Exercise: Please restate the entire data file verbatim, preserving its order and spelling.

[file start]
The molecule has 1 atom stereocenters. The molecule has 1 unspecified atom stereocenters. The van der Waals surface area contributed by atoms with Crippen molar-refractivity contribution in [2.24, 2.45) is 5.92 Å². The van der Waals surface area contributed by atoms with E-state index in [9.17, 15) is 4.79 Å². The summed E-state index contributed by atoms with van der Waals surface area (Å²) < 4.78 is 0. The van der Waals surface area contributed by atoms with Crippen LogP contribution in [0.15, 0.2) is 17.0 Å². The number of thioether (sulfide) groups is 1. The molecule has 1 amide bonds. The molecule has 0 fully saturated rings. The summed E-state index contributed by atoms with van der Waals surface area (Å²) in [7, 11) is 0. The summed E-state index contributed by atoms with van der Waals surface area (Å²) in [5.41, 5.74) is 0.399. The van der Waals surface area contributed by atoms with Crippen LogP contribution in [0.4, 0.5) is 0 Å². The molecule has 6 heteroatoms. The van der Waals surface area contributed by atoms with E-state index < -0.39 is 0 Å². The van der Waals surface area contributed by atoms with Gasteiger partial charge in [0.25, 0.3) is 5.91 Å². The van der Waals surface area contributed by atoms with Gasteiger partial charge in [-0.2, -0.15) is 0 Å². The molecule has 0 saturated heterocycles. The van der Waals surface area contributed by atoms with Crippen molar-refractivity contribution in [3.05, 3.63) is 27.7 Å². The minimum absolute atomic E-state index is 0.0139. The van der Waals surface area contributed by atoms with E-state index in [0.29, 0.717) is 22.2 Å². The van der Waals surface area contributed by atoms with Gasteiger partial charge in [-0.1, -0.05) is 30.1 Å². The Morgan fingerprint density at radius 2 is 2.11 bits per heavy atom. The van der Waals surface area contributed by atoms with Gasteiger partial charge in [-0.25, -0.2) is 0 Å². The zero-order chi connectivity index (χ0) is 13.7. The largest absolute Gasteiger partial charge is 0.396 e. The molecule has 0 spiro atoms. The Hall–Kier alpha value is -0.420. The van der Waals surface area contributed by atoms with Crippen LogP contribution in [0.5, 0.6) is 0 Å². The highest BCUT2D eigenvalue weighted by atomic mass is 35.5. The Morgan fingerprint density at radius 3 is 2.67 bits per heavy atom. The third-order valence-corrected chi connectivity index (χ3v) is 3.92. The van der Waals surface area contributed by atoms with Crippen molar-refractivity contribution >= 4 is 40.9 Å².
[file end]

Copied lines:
The molecule has 1 atom stereocenters. The molecule has 1 unspecified atom stereocenters. The van der Waals surface area contributed by atoms with Crippen molar-refractivity contribution in [2.24, 2.45) is 5.92 Å². The van der Waals surface area contributed by atoms with E-state index in [9.17, 15) is 4.79 Å². The summed E-state index contributed by atoms with van der Waals surface area (Å²) < 4.78 is 0. The van der Waals surface area contributed by atoms with Crippen LogP contribution in [0.15, 0.2) is 17.0 Å². The number of thioether (sulfide) groups is 1. The molecule has 1 amide bonds. The molecule has 0 fully saturated rings. The summed E-state index contributed by atoms with van der Waals surface area (Å²) in [7, 11) is 0. The summed E-state index contributed by atoms with van der Waals surface area (Å²) in [5.41, 5.74) is 0.399. The van der Waals surface area contributed by atoms with Crippen LogP contribution in [0.4, 0.5) is 0 Å². The molecule has 6 heteroatoms. The van der Waals surface area contributed by atoms with E-state index < -0.39 is 0 Å². The van der Waals surface area contributed by atoms with Gasteiger partial charge in [0.25, 0.3) is 5.91 Å². The van der Waals surface area contributed by atoms with Gasteiger partial charge in [-0.2, -0.15) is 0 Å². The molecule has 0 saturated heterocycles. The van der Waals surface area contributed by atoms with Crippen molar-refractivity contribution in [3.05, 3.63) is 27.7 Å². The minimum absolute atomic E-state index is 0.0139. The van der Waals surface area contributed by atoms with E-state index in [0.29, 0.717) is 22.2 Å². The van der Waals surface area contributed by atoms with Gasteiger partial charge in [-0.1, -0.05) is 30.1 Å². The Morgan fingerprint density at radius 2 is 2.11 bits per heavy atom. The van der Waals surface area contributed by atoms with Gasteiger partial charge in [-0.25, -0.2) is 0 Å². The zero-order chi connectivity index (χ0) is 13.7. The largest absolute Gasteiger partial charge is 0.396 e. The molecule has 0 spiro atoms. The Hall–Kier alpha value is -0.420. The van der Waals surface area contributed by atoms with Crippen LogP contribution in [0.5, 0.6) is 0 Å². The highest BCUT2D eigenvalue weighted by atomic mass is 35.5. The Morgan fingerprint density at radius 3 is 2.67 bits per heavy atom. The third-order valence-corrected chi connectivity index (χ3v) is 3.92. The van der Waals surface area contributed by atoms with Crippen molar-refractivity contribution >= 4 is 40.9 Å².